I interpret the TSP's website table differently than the way they're executing the program, but their policy is the only opinion that matters.  Oddly enough for a deployment stretching across two tax years, that would mean a servicemember could still try to contribute $52K in each tax year of the deployment. 

And I guess it's all the more reason to maximize the TSP contributions during a deployment. 

dhlogic

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Re: Deployed TSP contributions: rebalance?
« Reply #11 on: September 07, 2014, 12:41:50 PM »
I wish your interpretation was true haha.

Some of the wording they use on the TSP site isn't as clear as it could be, but I found this document that lays it out pretty simply.

https://www.tsp.gov/PDF/bulletins/13-u-3.pdf

Quote
TSP participants who have a uniformed services TSP account are subject to the annual addition
limit under section 415(c) of the IRC. This limit applies when a participant contributes to his or
her uniformed services TSP account while deployed in a designated combat zone.

The annual additional limit only applies while you actually deployed in a combat zone. So once you leave, you're done!

Nords

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Re: Deployed TSP contributions: rebalance?
« Reply #12 on: September 07, 2014, 01:20:05 PM »
I wish your interpretation was true haha.

Some of the wording they use on the TSP site isn't as clear as it could be, but I found this document that lays it out pretty simply.

https://www.tsp.gov/PDF/bulletins/13-u-3.pdf

Quote
TSP participants who have a uniformed services TSP account are subject to the annual addition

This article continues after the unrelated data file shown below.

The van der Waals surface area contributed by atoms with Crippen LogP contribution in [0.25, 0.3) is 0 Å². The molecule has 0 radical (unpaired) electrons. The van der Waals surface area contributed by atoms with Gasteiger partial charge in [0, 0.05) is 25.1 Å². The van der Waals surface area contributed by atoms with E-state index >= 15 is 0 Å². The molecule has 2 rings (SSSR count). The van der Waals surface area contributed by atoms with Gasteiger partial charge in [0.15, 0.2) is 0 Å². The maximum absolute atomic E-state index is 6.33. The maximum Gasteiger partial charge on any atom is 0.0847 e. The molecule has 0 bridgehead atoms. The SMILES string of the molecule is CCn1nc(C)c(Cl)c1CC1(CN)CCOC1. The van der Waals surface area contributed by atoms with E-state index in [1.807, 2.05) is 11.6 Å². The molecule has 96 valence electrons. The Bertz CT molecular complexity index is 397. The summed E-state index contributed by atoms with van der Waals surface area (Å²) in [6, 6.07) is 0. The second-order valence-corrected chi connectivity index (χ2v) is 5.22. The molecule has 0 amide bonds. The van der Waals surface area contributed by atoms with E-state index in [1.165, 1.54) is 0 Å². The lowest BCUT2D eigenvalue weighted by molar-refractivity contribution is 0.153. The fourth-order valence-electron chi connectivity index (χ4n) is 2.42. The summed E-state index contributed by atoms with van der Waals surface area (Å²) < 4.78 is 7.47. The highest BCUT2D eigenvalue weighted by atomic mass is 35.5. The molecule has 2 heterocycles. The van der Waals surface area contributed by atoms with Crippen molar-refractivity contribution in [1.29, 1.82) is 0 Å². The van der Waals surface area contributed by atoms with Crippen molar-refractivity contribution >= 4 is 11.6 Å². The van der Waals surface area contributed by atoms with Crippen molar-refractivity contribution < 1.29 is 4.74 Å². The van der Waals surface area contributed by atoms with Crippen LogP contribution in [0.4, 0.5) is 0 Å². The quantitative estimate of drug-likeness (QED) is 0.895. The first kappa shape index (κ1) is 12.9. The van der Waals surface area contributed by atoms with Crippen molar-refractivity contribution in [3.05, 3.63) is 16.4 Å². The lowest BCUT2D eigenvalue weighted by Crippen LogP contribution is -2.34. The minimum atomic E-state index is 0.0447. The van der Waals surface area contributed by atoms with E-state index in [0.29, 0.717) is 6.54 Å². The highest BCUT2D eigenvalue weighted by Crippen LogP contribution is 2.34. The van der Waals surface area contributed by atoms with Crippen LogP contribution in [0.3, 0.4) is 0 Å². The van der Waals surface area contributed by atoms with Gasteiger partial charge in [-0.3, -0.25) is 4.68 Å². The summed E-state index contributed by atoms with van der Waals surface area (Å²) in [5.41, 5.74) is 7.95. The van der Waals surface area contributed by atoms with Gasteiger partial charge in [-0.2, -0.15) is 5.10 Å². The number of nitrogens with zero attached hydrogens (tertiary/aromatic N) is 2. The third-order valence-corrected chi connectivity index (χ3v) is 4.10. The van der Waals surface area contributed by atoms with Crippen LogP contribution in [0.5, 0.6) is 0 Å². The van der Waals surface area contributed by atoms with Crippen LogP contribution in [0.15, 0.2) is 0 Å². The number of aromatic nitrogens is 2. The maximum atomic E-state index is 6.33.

limit under section 415(c) of the IRC. This limit applies when a participant contributes to his or
her uniformed services TSP account while deployed in a designated combat zone.

The annual additional limit only applies while you actually deployed in a combat zone. So once you leave, you're done!
Ah, good, thanks for the link.  I'll add that to a couple of my TSP posts.

That still sounds overly conservative of the TSP board-- I don't think the IRS cares about the precise dates.  But I understand what happens when a policy has to go through legal review.

trudat

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Deployed TSP contributions
« Reply #13 on: April 13, 2015, 11:17:41 AM »
Bumping an old thread because I'm still a little unclear about the policy.

Let's say my monthly LES income is $7500. If I'm scheduled for a six month deployment that crosses to fiscal years (Oct-Mar), do both years have the $52K additional annual limit (with Roth TSP being limited to 17500), or just $52K when I'm deployed? Total income during those six months would be $45K (6x7500), meaning that I would be able to max the Roth TSP (17500) with 27500 going to regular TSP without reaching the additional annual limit.

For instance, say I contribute to regular TSP up to the 17500 annual limit prior to deployment, then when I'm deployed I switch that over to max the Roth TSP (17500 again, Oct-Dec), with any leftover contributions (~$5000) going to the remaining $52K for that fiscal year for a total of $40K for year X. However at the start of the new year, since I haven't reached any limits for Roth TSP, continue to keep monthly pay as Roth TSP (Jan-Mar), then when returned from deployment, contribute up the the $52K limit?

Essentially, a total of 6 months ($35K) of tax-free combat pay going into Roth TSP (and $10K going to regular TSP thru carry-over) because the deployment spans 2 fiscal years with any remaining contributions ($69K) spread out over the remainder of the non-deployed period going to regular TSP. In the first year my monthly pay for 3 months (Oct-Dec) plus the preceding 17500 is not likely not reach the $52K limit (only $40K), however, the following year it will be very possible to reach the 52K limit.

First priority is getting as much tax-free pay into the Roth TSP limit, then maximizing total savings. Thanks any help and clarification.

dhlogic

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Re: Deployed TSP contributions
« Reply #14 on: April 13, 2015, 05:44:46 PM »